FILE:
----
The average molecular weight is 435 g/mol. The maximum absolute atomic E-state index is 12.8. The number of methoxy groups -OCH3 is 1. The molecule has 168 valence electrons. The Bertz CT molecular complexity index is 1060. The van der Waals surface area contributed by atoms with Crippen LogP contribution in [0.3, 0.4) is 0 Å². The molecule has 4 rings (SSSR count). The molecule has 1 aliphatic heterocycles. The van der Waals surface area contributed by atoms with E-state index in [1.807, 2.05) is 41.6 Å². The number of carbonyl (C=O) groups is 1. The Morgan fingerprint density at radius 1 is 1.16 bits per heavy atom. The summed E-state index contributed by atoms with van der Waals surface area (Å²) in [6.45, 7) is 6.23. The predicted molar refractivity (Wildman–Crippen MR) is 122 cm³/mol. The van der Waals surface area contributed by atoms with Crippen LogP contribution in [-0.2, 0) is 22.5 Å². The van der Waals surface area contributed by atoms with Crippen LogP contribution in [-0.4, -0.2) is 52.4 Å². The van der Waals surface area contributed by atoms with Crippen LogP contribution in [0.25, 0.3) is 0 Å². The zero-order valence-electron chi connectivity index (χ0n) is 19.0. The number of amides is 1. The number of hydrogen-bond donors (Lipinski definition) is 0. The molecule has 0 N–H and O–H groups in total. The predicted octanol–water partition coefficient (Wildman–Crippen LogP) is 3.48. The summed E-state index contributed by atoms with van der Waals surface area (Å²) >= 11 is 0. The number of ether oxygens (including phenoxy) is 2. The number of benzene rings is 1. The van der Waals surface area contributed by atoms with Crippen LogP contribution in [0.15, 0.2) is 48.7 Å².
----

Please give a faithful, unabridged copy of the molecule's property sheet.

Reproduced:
The average molecular weight is 435 g/mol. The maximum absolute atomic E-state index is 12.8. The number of methoxy groups -OCH3 is 1. The molecule has 168 valence electrons. The Bertz CT molecular complexity index is 1060. The van der Waals surface area contributed by atoms with Crippen LogP contribution in [0.3, 0.4) is 0 Å². The molecule has 4 rings (SSSR count). The molecule has 1 aliphatic heterocycles. The van der Waals surface area contributed by atoms with E-state index in [1.807, 2.05) is 41.6 Å². The number of carbonyl (C=O) groups is 1. The Morgan fingerprint density at radius 1 is 1.16 bits per heavy atom. The summed E-state index contributed by atoms with van der Waals surface area (Å²) in [6.45, 7) is 6.23. The predicted molar refractivity (Wildman–Crippen MR) is 122 cm³/mol. The van der Waals surface area contributed by atoms with Crippen LogP contribution in [-0.2, 0) is 22.5 Å². The van der Waals surface area contributed by atoms with Crippen LogP contribution in [-0.4, -0.2) is 52.4 Å². The van der Waals surface area contributed by atoms with Crippen LogP contribution in [0.25, 0.3) is 0 Å². The zero-order valence-electron chi connectivity index (χ0n) is 19.0. The number of amides is 1. The number of hydrogen-bond donors (Lipinski definition) is 0. The molecule has 0 N–H and O–H groups in total. The predicted octanol–water partition coefficient (Wildman–Crippen LogP) is 3.48. The summed E-state index contributed by atoms with van der Waals surface area (Å²) >= 11 is 0. The number of ether oxygens (including phenoxy) is 2. The number of benzene rings is 1. The van der Waals surface area contributed by atoms with Crippen LogP contribution in [0.15, 0.2) is 48.7 Å².